An Australian woman, Erin Patterson, made the rounds in the media for a sinister act against her in-laws. Patterson allegedly invited her in-laws to dinner and fed them poisonous mushrooms.
The chilling horror of the incident has left many shaken. However, it has also raised questions as the legal proceedings unfold. While some think the Australian native knowingly fed her in-laws poisonous mushrooms, others believe she didn’t.
The Family Dinner
On July 29, 2023, Erin Patterson hosted her in-laws, Gail and Don Patterson, and Gail’s sister, Heather Wilkinson, and her husband, Ian. Although her estranged husband, Simon Patterson, was supposed to be there, he couldn’t make it at the last minute.
Unfortunately, what was supposed to be a regular family dinner for Patterson and her estranged in-laws ended as a tragedy.
What Happened at the Dinner?
According to reports, the dinner was uneventful. At the family dinner, Patterson served her in-laws beef Wellington, a meal she had cooked, and everything went well. However, the following days unfolded like a poorly written horror movie script.
Days after the meal, three of her four guests passed away mysteriously, and the investigation points to Patterson as the perpetrator. Consequently, she is now facing homicide charges.
Why Did the Authorities Turn to Patterson?
Authorities in Australia turned their suspicions to Patterson after she and her children were the only ones who didn’t become severely ill after eating the meal. However, despite the overwhelming evidence, she maintains her innocence.
In addition, toxicology reports indicate that the victims consumed poisonous mushrooms. Hence, the authorities charged her with three counts of homicide and five counts of attempted homicide in the tragic demise of Gail, Don, and Heather.
What Happened to Her Fourth Guest?
Days after the dinner at Erin Patterson’s house, Ian Wilkinson fell critically ill and was in the hospital for weeks. Fortunately, Wilkinson was the only guest at the dinner who survived. Consequently, the Australian authorities charged Patterson with the attempted homicide of Wilkinson.
In addition, authorities believe Patterson attempted to murder her estranged husband, Simon, four times over the past two years, according to The Guardian.
What Happened to Patterson’s Children?
Aside from Patterson’s in-laws, her children were also present at the dinner and ate the same food as everyone. However, the kids are okay; unlike Wilkinson, they did not fall ill.
While speaking to the authorities, Patterson claimed that her children did not become sick because they removed the mushrooms from the dish. She added that her kids removed them because they didn’t like them.
Did Patterson Serve Her In-Laws Poisonous Mushrooms?
Patterson revealed to the authorities after her arrest that she used button mushrooms from the supermarket. She also added that she used dried mushrooms from an Asian grocery store she had bought months earlier.
“I am now devastated to think that these mushrooms may have contributed to the illness suffered by my loved ones,” Patterson wrote in a statement, further emphasizing her innocence in the case.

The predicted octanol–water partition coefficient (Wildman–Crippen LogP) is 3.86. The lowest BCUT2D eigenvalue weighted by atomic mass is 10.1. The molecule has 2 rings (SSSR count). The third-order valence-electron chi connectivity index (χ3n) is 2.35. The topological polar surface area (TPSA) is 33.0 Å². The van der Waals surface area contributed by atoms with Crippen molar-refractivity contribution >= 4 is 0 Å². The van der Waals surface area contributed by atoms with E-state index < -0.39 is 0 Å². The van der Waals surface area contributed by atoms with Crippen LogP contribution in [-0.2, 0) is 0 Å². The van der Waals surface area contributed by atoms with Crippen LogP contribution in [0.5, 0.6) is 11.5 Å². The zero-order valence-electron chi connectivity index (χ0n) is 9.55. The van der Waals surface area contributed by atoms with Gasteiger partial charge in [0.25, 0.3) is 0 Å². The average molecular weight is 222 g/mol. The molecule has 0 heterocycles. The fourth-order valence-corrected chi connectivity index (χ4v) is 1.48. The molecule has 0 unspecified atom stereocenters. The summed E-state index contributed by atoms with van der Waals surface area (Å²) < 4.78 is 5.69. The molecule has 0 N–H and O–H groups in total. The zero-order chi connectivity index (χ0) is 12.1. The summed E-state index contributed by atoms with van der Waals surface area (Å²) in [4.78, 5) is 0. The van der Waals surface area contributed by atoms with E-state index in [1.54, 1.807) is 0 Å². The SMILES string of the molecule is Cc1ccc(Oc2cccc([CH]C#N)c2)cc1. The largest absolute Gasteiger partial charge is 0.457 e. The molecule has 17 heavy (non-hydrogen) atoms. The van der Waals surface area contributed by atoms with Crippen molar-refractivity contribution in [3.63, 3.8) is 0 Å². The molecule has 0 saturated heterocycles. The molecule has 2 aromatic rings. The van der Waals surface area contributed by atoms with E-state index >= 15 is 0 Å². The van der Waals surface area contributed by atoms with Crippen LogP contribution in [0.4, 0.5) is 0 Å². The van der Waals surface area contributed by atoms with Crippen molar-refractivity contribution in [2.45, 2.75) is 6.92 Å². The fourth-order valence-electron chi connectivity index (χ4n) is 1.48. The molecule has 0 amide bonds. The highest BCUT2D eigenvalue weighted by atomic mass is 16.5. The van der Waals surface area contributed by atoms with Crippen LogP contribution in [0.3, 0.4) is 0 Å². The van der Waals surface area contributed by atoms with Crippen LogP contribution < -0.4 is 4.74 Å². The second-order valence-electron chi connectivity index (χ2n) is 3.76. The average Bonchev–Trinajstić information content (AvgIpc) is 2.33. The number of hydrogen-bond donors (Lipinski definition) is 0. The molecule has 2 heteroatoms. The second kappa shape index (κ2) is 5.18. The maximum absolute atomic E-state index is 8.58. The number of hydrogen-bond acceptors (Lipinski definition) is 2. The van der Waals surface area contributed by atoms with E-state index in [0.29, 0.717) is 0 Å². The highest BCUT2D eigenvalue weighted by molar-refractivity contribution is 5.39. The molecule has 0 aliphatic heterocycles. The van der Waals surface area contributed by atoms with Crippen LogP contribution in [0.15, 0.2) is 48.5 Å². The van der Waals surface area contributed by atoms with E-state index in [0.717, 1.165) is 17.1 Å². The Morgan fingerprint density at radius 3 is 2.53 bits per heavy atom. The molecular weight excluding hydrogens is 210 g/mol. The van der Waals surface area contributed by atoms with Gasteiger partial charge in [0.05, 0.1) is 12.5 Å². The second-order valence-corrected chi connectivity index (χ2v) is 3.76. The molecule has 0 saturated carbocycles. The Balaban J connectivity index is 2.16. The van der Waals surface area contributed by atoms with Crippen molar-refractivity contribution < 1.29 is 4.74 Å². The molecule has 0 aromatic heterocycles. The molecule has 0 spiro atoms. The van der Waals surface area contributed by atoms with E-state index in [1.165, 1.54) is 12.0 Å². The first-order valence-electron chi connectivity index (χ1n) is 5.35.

The Authorities Found a Food Dehydrator in Patterson’s House
During her interrogation, the authorities questioned Patterson about a food dehydrator they reportedly found in the trash days after the incident. While the Australian authorities were looking to test the dehydrator for traces of the deadly mushroom, Patterson admitted to owning it.
However, she explained that she got rid of it in a state of panic following the tragic demise of her guests in a BBC report.
Are Mushrooms Poisonous?
Mushrooms are a low-calorie food that packs a nutritional punch. However, some are poisonous and deadly, especially death cap mushrooms. Death cap mushrooms are highly toxic to humans.
According to reports, eating them “melts down a person’s liver,” and even consuming the liquid you cooked the mushrooms in can be fatal. Medical experts believe death cap mushrooms are deadlier than nightshade.
How Often Does Mushroom Poisoning Occur?
Deaths from consuming the death cap mushrooms are rare. However, the ones that occur have almost exclusively been accidents. For example, a three-year-old boy tragically passed away in 2016 from mushroom poisoning in Canada.
According to reports, the unfortunate incident occurred after the young boy mistook the death cap mushroom for an edible one while his family was foraging wild mushrooms.
Can One Distinguish Between Poisonous and Edible Mushrooms at Home?
Contrary to popular belief, home tests can not successfully distinguish between edible mushrooms and poisonous varieties. The only way to tell whether a wild mushroom is safe to eat is to have it identified by a mycologist, a mushroom expert.
Also, buying mushrooms is risky because some mushrooms are drugs and hallucinogenic. Hallucinogenic mushrooms can give people diarrhea and stomach cramps or make them throw up.
What Happened to Patterson?
After months of police investigation, media attention, and public fascination, her first hearing in the Morwell magistrates court lasted less than 15 minutes. However, the Australian authorities, who have long been tight-lipped about their investigation, broke their silence.
Detective Inspector Dean Thomas, from the homicide squad, said he could not recall an investigation that generated the same level of media and public interest domestically and internationally.
Is Erin Patterson Guilty?
Despite the charges leveled against her, Erin Patterson maintains her innocence. In a televised interview on a national current affairs program. Patterson said, “I really want to repeat that I had absolutely no reason to hurt these people whom I loved.”
The Australian authorities have months before the next hearing to finalize their theory about what happened. Consequently, time will tell if Patterson is guilty or innocent.